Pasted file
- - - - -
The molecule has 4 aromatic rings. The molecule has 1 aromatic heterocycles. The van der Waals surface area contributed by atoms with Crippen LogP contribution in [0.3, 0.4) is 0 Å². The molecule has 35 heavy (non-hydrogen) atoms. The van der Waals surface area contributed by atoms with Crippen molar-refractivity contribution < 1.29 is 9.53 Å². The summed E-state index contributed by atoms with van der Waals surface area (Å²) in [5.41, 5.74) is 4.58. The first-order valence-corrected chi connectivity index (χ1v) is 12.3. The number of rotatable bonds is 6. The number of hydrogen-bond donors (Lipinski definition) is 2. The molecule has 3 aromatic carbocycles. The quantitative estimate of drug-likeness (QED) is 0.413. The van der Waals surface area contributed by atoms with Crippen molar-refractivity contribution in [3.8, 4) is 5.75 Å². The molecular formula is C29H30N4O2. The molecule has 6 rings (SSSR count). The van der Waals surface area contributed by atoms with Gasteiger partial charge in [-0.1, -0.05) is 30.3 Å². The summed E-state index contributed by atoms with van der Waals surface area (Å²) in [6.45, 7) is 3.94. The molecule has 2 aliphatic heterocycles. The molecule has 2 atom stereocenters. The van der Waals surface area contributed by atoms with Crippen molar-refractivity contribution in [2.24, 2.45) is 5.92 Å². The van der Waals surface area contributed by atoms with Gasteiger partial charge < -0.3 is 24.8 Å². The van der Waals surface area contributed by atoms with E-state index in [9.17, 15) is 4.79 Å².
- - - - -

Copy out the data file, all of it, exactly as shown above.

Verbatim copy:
The molecule has 4 aromatic rings. The molecule has 1 aromatic heterocycles. The van der Waals surface area contributed by atoms with Crippen LogP contribution in [0.3, 0.4) is 0 Å². The molecule has 35 heavy (non-hydrogen) atoms. The van der Waals surface area contributed by atoms with Crippen molar-refractivity contribution < 1.29 is 9.53 Å². The summed E-state index contributed by atoms with van der Waals surface area (Å²) in [5.41, 5.74) is 4.58. The first-order valence-corrected chi connectivity index (χ1v) is 12.3. The number of rotatable bonds is 6. The number of hydrogen-bond donors (Lipinski definition) is 2. The molecule has 3 aromatic carbocycles. The quantitative estimate of drug-likeness (QED) is 0.413. The van der Waals surface area contributed by atoms with Crippen molar-refractivity contribution in [3.8, 4) is 5.75 Å². The molecular formula is C29H30N4O2. The molecule has 6 rings (SSSR count). The van der Waals surface area contributed by atoms with Gasteiger partial charge in [-0.1, -0.05) is 30.3 Å². The summed E-state index contributed by atoms with van der Waals surface area (Å²) in [6.45, 7) is 3.94. The molecule has 2 aliphatic heterocycles. The molecule has 2 atom stereocenters. The van der Waals surface area contributed by atoms with Crippen molar-refractivity contribution in [2.24, 2.45) is 5.92 Å². The van der Waals surface area contributed by atoms with Gasteiger partial charge < -0.3 is 24.8 Å². The van der Waals surface area contributed by atoms with E-state index in [9.17, 15) is 4.79 Å².